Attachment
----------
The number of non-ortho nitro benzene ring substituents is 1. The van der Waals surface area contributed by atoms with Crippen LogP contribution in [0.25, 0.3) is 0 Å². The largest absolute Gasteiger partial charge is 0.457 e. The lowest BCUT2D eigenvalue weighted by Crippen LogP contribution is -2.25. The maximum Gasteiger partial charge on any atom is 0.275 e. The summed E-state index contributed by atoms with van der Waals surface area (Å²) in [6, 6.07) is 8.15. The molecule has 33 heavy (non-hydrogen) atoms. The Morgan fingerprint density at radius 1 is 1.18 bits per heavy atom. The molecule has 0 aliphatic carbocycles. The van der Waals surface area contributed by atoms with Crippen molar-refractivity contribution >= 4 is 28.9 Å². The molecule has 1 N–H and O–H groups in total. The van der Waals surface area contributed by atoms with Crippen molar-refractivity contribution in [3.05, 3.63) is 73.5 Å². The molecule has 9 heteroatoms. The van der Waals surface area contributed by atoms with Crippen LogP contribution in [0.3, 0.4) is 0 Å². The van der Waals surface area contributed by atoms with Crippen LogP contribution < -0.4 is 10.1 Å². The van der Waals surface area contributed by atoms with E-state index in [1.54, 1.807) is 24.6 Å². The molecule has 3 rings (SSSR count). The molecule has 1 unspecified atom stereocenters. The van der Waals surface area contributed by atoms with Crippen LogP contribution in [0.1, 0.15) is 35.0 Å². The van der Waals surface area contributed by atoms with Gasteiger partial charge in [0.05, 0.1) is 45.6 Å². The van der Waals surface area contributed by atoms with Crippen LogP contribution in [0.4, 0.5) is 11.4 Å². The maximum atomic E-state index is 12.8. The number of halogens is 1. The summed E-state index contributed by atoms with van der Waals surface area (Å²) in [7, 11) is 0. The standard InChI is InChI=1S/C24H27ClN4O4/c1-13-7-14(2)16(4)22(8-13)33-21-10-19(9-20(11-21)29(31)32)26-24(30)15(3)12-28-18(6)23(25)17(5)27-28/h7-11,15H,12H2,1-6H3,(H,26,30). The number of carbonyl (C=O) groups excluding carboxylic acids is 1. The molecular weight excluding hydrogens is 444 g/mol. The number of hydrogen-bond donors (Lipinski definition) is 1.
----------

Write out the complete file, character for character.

The number of non-ortho nitro benzene ring substituents is 1. The van der Waals surface area contributed by atoms with Crippen LogP contribution in [0.25, 0.3) is 0 Å². The largest absolute Gasteiger partial charge is 0.457 e. The lowest BCUT2D eigenvalue weighted by Crippen LogP contribution is -2.25. The maximum Gasteiger partial charge on any atom is 0.275 e. The summed E-state index contributed by atoms with van der Waals surface area (Å²) in [6, 6.07) is 8.15. The molecule has 33 heavy (non-hydrogen) atoms. The Morgan fingerprint density at radius 1 is 1.18 bits per heavy atom. The molecule has 0 aliphatic carbocycles. The van der Waals surface area contributed by atoms with Crippen molar-refractivity contribution >= 4 is 28.9 Å². The molecule has 1 N–H and O–H groups in total. The van der Waals surface area contributed by atoms with Crippen molar-refractivity contribution in [3.05, 3.63) is 73.5 Å². The molecule has 9 heteroatoms. The van der Waals surface area contributed by atoms with Crippen LogP contribution in [0.3, 0.4) is 0 Å². The van der Waals surface area contributed by atoms with Crippen LogP contribution < -0.4 is 10.1 Å². The van der Waals surface area contributed by atoms with E-state index in [1.54, 1.807) is 24.6 Å². The molecule has 3 rings (SSSR count). The molecule has 1 unspecified atom stereocenters. The van der Waals surface area contributed by atoms with Crippen LogP contribution in [0.1, 0.15) is 35.0 Å². The van der Waals surface area contributed by atoms with Gasteiger partial charge in [0.05, 0.1) is 45.6 Å². The van der Waals surface area contributed by atoms with Crippen LogP contribution in [0.4, 0.5) is 11.4 Å². The maximum atomic E-state index is 12.8. The number of halogens is 1. The summed E-state index contributed by atoms with van der Waals surface area (Å²) in [7, 11) is 0. The standard InChI is InChI=1S/C24H27ClN4O4/c1-13-7-14(2)16(4)22(8-13)33-21-10-19(9-20(11-21)29(31)32)26-24(30)15(3)12-28-18(6)23(25)17(5)27-28/h7-11,15H,12H2,1-6H3,(H,26,30). The number of carbonyl (C=O) groups excluding carboxylic acids is 1. The molecular weight excluding hydrogens is 444 g/mol. The number of hydrogen-bond donors (Lipinski definition) is 1.